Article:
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The Most Profitable Skill Your Techs Probably Don’t Have

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On the business agenda today is how we can make things harder than they already are. How about no more tech training? That would do it. They could drag jobs out longer, make more mistakes, callbacks would increase, and customers would soon exit. During this time, profit per job would dwindle due to runaway excesses. Cutting your prices to get more jobs would only speed up bankruptcy, which could actually be a blessing.

Crazy, right? Well, not really since it happens every day with thousands of HVAC contractors who ‘endure’ business, but never quite get to that next level. These same folks who say they can’t “afford” training, yet they pay for it dearly as noted in the paragraph above. In truth, they’re paying more for lack of training rather than providing training. Let that sink in.

The opposite also holds true. Proper technical training speeds jobs, increases efficiency, and aids your profit picture accordingly. Customer service training gives you a professional edge, and builds relationships. Training in sales proficiency drives higher ticket sales. Marketing training means more leads in less time, with higher image and consistency.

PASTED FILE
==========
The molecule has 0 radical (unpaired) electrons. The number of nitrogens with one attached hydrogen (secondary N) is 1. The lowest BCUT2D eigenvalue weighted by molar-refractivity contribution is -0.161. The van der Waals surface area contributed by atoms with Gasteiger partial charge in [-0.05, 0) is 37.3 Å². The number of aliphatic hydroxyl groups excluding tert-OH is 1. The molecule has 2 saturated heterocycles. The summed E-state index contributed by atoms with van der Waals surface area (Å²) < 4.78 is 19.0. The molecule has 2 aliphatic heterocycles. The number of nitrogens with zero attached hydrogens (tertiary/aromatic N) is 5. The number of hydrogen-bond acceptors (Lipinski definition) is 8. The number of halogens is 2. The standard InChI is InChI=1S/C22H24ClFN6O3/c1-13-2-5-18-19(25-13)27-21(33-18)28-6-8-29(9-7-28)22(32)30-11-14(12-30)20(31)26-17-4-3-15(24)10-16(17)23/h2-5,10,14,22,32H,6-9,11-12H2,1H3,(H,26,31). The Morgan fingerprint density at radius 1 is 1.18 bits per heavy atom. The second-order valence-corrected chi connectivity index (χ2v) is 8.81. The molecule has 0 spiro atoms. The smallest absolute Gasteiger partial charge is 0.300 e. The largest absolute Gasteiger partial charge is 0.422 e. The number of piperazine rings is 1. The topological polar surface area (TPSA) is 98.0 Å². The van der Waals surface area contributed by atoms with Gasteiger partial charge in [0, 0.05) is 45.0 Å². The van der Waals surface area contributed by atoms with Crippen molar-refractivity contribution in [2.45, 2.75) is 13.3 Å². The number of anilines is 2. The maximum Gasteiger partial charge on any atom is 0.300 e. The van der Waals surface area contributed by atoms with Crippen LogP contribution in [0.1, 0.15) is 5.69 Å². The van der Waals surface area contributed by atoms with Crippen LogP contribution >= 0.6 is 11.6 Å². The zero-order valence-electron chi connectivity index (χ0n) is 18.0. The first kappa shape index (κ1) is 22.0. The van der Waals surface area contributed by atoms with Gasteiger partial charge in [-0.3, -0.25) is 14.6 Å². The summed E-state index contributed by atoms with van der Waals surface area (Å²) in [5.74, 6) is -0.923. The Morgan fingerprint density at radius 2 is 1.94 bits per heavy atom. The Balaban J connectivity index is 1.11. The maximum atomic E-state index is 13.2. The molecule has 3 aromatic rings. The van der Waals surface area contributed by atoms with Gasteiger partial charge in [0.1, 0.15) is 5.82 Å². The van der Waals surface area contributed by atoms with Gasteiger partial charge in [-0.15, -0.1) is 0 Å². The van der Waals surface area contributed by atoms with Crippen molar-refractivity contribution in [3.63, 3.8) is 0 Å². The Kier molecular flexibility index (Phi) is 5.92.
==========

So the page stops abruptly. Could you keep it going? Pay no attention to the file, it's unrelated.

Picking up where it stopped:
We’ve seen what under-trained staff will cost you, and under-marketing chokes off the lead flow. When you cut both, you’ve got a downward spiral.

The Evolving Role of Techs

Did you know that your technicians are the sales front for growing your business? There was a time when any growling technician with a tool belt that showed up “whenever,” had some idea of what the problem was and handed the customer an illegible invoice was enough. Not anymore. The days of social media with the instant ability to publicly humiliate un-professionalism or mistreatment have changed the rules. The customer now has the checkbook and the chopping block, plus a little tool called the internet to insist on compliance to their expectation.

Techs who are well-versed in customer service and sales skills can elevate their job and get better marks from customers. “No technician of mine is ever going to stoop to being a pushy salesperson,” you may say, and that’s why the industry lags in profitability. When you make selling a service, you do the customer, and yourself a favor. Your customers are trusting you to do the right thing, so sell them the right thing.

Any Salespeople Out There?

The best techs sometimes have trouble adjusting. Often a “people person” can learn technical skills, but not all technically-gifted people are keen to develop communication skills. This, dear readers, will hurt your business. If I were making the choice, I’d choose the trainable people-person rather than the unwilling, but skilled technician.

With increased competition, consumer demand, and changing social roles, HVAC companies must actively seek ways to enhance their image and sales skills. In my estimation, they can be the same thing. What we’re talking about is the customers’ best interests. Service equals sales, and that makes techs natural at selling. “Service” means more than “fixing.” It’s also about identifying needs, presenting solutions, and communicating them.